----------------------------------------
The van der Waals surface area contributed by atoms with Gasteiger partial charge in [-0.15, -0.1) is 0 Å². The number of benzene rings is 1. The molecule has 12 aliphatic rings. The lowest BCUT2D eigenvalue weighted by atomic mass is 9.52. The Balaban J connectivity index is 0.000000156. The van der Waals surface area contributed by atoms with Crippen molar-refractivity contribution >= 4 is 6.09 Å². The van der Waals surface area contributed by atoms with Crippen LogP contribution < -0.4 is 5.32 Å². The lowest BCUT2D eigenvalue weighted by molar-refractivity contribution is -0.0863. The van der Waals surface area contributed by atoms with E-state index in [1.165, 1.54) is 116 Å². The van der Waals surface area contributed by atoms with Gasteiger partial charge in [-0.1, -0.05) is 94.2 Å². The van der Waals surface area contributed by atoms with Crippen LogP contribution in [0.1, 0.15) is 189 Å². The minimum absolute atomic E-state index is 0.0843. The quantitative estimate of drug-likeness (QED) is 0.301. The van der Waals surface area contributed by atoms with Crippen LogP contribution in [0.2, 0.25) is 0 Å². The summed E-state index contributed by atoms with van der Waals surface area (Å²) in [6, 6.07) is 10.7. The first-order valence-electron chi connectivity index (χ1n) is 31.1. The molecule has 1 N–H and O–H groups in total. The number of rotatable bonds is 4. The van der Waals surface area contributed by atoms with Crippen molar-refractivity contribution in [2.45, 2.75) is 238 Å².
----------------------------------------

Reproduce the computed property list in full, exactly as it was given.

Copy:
The van der Waals surface area contributed by atoms with Gasteiger partial charge in [-0.15, -0.1) is 0 Å². The number of benzene rings is 1. The molecule has 12 aliphatic rings. The lowest BCUT2D eigenvalue weighted by atomic mass is 9.52. The Balaban J connectivity index is 0.000000156. The van der Waals surface area contributed by atoms with Crippen molar-refractivity contribution >= 4 is 6.09 Å². The van der Waals surface area contributed by atoms with Crippen LogP contribution < -0.4 is 5.32 Å². The lowest BCUT2D eigenvalue weighted by molar-refractivity contribution is -0.0863. The van der Waals surface area contributed by atoms with E-state index in [1.165, 1.54) is 116 Å². The van der Waals surface area contributed by atoms with Gasteiger partial charge in [-0.1, -0.05) is 94.2 Å². The van der Waals surface area contributed by atoms with Crippen LogP contribution in [0.1, 0.15) is 189 Å². The minimum absolute atomic E-state index is 0.0843. The quantitative estimate of drug-likeness (QED) is 0.301. The van der Waals surface area contributed by atoms with Crippen LogP contribution in [0.2, 0.25) is 0 Å². The summed E-state index contributed by atoms with van der Waals surface area (Å²) in [6, 6.07) is 10.7. The first-order valence-electron chi connectivity index (χ1n) is 31.1. The molecule has 1 N–H and O–H groups in total. The number of rotatable bonds is 4. The van der Waals surface area contributed by atoms with Crippen molar-refractivity contribution in [2.45, 2.75) is 238 Å².